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Never try to fry a house cat 13 November 2006

Posted by marisacat in 2006 Mid Terms, Afghanistan War, Blonde Sense, Border Issues, Inconvenient Voice of the Voter, Iraq War, Mexico.

   Boito comes to Venice

you find you are dealing with some sort of 5 star Marine general who pulls rank…

I have some links collected to put up… but moving a little slowly  😉


hmmm I just noticed this at the LA Times, picking up on the Sunday TV appearances…

WASHINGTON — Democrats poised to take control of Congress said Sunday that they would press to begin a phased U.S. military withdrawal from Iraq within four to six months, part of an agenda aimed at overhauling key aspects of U.S. policy in the Middle East.

“First order of business is to change the direction of Iraq policy,” said Sen. Carl Levin (D-Mich.), who is in line to become chairman of the Senate Armed Services Committee next year when Democrats become the majority party in both chambers of Congress.

Senior White House officials countered that setting timetables for U.S. troop withdrawals would weaken the Iraq government and embolden insurgents, but they acknowledged a need for fresh ideas on Iraq and expressed a new willingness to negotiate with Democrats on an array of foreign policy issues.

White House Chief of Staff Josh Bolten indicated that the president would block legislation calling for a scheduled withdrawal.

And I see McCain, no shock, is out there calling for more troops and an opinion piece floating about from Kagan and Kristol also exhorting for more sacrificial games…   Fareed weighs in


UPDATE, 7:45 am on the Pacific Ocean…

Stumbled over this from Cursor, a full reprint of the Harper’s Ken Silverstein article on Obama it is located down a little on the left side on the page…

[O]bama was winning support from not only African Americans but also Chicago’s “Lake-front Liberals” and other progressives. He was still largely unknown in Washington circles, but that changed the following month when Vernon Jordan, the well-known power broker and corporate boardmember who chaired Bill Clinton’s presidential transition team after the 1992 election, placed calls to roughly twenty of his friends and invited them to a fund-raiser at his home.

The event marked his entry into a well-established Washington ritual–the gauntlet of fund-raising parties and meet-and-greets through which potential stars are vetted by fixers, donors, and lobbyists. Gregory Craig, an attorney with Williams & Connolly and a longtime Democratic figure who, as special counsel in the White House, had coordinated Bill Clinton’s impeachment defense, met Obama that night. “I liked his sense of humor and the confidence he had discussing national issues, especially as a state senator,” Craig recalled of the event. “You felt excited to be in his presence.” Another thing that Craig liked about Obama was that he’s not seen as a “polarizer,” like such traditional African-American leaders as Jesse Jackson and Al Sharpton. “He gets respect from his adversaries because of the way he treats them,” Craig said. “He doesn’t try to be all things to all people, but he has a way of taking positions you don’t like without making you angry.” [snip]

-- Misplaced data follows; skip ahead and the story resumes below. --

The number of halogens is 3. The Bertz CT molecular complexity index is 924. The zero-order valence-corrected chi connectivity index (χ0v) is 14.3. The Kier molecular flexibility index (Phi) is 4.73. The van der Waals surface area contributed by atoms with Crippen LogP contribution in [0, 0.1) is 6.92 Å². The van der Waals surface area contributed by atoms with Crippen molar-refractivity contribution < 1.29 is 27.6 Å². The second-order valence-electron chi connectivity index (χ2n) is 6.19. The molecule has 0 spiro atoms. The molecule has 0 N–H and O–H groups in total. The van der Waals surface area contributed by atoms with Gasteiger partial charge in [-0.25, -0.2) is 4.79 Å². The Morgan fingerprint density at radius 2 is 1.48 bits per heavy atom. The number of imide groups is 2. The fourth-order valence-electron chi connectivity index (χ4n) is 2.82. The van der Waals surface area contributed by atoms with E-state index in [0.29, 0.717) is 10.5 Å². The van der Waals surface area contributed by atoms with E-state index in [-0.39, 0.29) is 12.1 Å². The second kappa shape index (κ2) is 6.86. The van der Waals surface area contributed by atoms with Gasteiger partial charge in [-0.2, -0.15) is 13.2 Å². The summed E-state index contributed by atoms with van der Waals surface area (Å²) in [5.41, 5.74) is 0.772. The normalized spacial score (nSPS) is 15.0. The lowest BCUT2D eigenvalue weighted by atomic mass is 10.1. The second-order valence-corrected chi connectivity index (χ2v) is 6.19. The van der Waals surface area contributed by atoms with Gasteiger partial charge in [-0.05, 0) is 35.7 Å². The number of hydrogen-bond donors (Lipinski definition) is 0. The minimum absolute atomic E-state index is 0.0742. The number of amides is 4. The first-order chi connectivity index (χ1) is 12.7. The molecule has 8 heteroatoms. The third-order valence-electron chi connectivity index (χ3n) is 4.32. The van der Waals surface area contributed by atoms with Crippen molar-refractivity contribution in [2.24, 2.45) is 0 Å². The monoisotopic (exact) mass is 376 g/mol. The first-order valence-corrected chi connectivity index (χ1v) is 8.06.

… this from Tuston on permanent check points on certain roads inside the US in AZ, AZ STARNET:

Fixed checkpoints inch toward reality
By Brady McCombs
Arizona Daily Star
Tucson, Arizona | Published: 11.13.2006

With Rep. Jim Kolbe out of the picture, the U.S. Border Patrol’s Tucson Sector has renewed optimism about finally getting permission for permanent checkpoints.

Congress has withheld funding for permanent inspection stations since 1999 and required the sector to move them every seven or 14 days since 2002, according to the U.S. Government Accountability Office. Kolbe, who is leaving after 21 years in the U.S. House of Representatives, opposed the establishment of permanent checkpoints, arguing that they served little purpose if drug- and human-smugglers know where they are.[snip]

… a bit of additional commentary from Tuston from the thread:

Just so you all understand; these checkpoints are within the US, and if I want to buy organic food (un-available in el barrio) I need to have some cock-sucker from the midwest ask ME if I’m a US citizen and have his under-trained puppy sniff my tires.